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TikTok and drug use

3 minutes reading time
11-17 years
Social Media
Foto: pexels.com/Pavel Danilyuk

It’s actually forbidden – and yet surprisingly present: On social media platforms like TikTok and Facebook but also in messengers like WhatsApp and Telegram there is a drug scene in which some very young users are active.

Drug use and social networks – what do you find there anyway?

Illegal drugs are finding their way into the public domain via social media platforms like TikTok. Under corresponding hashtags, the popular short video app features videos of users talking about their own drug use or showing it live. This goes from weed and mushrooms to meth, MDMA or heroin. According to both Germanyouth media protection laws and the platforms’ community rules, such videos are prohibited. Some videos come from children and young people who get encouragement for their behavior via likes and comments.

Social media has not only made the topic of drugs itself more visible. It may also be easier to find the drugs themselves via websites or groups, if contact can be made with dealers there.

Funny and harmless? The videos convey fatally wrong images

The problem with this drug scene, which is just a click away: the colorful images, the fun depicted, the feeling of being in a group of like-minded people, as well as unifying elements like the music initially seem inviting. Often drug use is trivialized in the videos, experiments are praised and supported by other users. This can create a completely false image of drug use as recreational fun among adolescents. Children and young people in particular, who are looking for support and confirmation, can easily be attracted to such content.

It can be problematic that platforms often suggest similar videos to their users again with the help of algorithms. This can make topics that you deal with more and more present.

What do the platforms do?

According to the community guidelines, such videos are of course not permitted – neither consumption and glorification nor the sale of drugs on the platforms. TikTok therefore blocks obvious hashtags or deletes posts and groups if they are noticed or reported. However, not all newly invented hashtags can always be blocked immediately.

What should parents pay attention to?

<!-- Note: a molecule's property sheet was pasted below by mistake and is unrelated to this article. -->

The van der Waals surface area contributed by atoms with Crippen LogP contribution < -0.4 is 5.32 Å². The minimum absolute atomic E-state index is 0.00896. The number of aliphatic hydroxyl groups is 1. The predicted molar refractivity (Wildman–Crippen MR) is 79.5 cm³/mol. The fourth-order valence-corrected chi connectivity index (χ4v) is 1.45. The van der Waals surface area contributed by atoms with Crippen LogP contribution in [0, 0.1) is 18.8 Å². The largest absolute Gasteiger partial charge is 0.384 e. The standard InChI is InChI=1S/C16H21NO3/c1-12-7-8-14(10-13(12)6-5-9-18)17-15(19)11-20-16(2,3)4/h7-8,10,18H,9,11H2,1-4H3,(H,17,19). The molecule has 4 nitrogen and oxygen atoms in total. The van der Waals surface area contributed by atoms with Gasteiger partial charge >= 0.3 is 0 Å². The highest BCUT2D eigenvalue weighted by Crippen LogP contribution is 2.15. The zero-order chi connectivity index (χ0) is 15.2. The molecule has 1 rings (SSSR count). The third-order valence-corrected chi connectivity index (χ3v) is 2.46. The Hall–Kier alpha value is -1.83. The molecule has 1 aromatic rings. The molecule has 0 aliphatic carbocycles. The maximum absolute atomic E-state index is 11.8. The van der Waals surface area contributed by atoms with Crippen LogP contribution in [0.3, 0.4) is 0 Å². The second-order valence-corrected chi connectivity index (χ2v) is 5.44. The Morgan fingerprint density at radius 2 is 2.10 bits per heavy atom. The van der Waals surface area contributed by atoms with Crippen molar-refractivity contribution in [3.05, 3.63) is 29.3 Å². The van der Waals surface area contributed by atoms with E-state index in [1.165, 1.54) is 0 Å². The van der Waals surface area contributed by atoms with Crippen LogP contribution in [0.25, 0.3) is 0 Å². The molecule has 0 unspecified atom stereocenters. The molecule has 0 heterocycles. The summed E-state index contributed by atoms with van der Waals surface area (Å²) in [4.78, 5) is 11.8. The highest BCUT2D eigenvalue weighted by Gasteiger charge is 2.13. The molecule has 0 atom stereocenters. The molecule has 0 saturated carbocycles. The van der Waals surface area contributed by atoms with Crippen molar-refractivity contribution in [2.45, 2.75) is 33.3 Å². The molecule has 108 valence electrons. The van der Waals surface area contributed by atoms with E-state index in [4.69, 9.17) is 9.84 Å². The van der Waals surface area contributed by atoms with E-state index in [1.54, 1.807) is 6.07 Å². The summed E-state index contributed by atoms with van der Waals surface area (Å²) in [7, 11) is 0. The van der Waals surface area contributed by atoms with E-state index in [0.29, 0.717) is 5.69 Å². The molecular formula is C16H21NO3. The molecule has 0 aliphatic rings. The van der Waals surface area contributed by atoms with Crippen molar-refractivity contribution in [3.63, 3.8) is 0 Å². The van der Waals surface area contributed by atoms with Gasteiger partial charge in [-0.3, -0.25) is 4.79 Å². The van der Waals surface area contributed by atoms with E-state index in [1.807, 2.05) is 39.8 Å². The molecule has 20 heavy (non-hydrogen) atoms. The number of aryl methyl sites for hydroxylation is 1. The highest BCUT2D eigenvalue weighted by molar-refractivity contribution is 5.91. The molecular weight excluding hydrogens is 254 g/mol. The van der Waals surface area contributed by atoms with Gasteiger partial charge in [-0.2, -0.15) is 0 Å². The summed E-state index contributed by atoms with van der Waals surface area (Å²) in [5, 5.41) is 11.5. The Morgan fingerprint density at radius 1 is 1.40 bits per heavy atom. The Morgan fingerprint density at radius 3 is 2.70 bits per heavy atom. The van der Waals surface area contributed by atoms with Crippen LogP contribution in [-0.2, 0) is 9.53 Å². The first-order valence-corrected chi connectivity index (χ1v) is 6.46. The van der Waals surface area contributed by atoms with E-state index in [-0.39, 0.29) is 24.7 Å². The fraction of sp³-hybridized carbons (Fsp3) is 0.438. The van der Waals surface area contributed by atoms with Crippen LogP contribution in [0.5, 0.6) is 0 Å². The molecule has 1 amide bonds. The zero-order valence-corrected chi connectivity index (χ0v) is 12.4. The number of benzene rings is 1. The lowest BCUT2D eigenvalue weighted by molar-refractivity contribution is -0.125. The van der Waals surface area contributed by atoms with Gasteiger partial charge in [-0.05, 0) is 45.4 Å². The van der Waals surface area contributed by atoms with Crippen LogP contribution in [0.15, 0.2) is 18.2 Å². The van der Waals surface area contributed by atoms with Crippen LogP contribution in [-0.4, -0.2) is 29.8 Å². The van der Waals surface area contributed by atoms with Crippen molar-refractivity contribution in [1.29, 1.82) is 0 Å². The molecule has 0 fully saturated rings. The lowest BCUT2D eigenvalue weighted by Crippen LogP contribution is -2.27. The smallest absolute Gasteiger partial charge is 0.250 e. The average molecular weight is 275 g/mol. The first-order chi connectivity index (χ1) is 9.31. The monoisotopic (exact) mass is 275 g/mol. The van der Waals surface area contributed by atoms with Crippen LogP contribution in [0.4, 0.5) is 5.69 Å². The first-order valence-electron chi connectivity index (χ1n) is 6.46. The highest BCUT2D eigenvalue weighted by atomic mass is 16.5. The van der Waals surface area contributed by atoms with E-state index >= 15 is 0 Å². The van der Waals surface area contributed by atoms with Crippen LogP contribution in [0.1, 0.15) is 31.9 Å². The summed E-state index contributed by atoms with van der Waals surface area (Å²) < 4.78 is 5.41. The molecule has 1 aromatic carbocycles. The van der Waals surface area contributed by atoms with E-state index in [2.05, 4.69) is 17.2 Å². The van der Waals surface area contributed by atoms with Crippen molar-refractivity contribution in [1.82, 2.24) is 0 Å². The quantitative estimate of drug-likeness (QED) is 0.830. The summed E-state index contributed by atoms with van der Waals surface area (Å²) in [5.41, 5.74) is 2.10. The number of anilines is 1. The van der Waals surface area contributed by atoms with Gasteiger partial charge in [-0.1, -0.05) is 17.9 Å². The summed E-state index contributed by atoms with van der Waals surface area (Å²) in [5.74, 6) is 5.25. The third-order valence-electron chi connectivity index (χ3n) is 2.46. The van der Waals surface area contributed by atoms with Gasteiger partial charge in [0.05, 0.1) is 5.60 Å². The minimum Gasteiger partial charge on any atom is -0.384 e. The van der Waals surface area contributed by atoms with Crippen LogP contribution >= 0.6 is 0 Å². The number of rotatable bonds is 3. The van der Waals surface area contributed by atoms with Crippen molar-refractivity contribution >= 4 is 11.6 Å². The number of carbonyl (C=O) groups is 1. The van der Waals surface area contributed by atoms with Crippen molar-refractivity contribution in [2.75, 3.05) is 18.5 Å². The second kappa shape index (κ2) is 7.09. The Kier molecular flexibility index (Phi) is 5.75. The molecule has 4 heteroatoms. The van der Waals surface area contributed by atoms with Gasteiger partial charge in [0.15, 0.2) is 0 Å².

In terms of both media and drug use, the golden road is a trusting relationship and open communication. Stay in touch with your child and show interest in them and their media use. In the best case, you will notice early on if your child encounters questionable content or has questions or problems. Then you can find a way to deal with it together.

If your child is still very young, you can also control his or her media use technically – for example, with the help of the accompanied mode on TikTok.

If you feel your child is changing, has mental health issues, or may already be in contact with drugs, there are several steps you can take:

  • Address your child directly. Ask specific questions and be open with your concerns. Sometimes a frank conversation gets a lot moving.
  • Educate your child about algorithms and give them tips on how to handle recommendations from social media apps. Clicking “not interested” helps the TikTok algorithm understand that your child does not want to watch such videos.
  • Encourage your child to report such posts so that the appropriate social media platform can delete them.
  • Talk to trusted people, such as teachers, school social workers, or social educators.
  • In all larger cities, there are contact points such as educational counseling centers, counseling centers for mental health problems or drug counseling centers. A directory for the latter is provided by the Deutsche Hauptstelle für Suchtfragen e. V. Visit them alone or together with your child and seek help!
  • Under the nationwide Addiction & Drugs Hotline, experienced professionals offer anonymous, telephone counseling around the clock.
  • Give your child access to age-appropriate educational resources like drugcom.com that provide information about the dangers of drugs.

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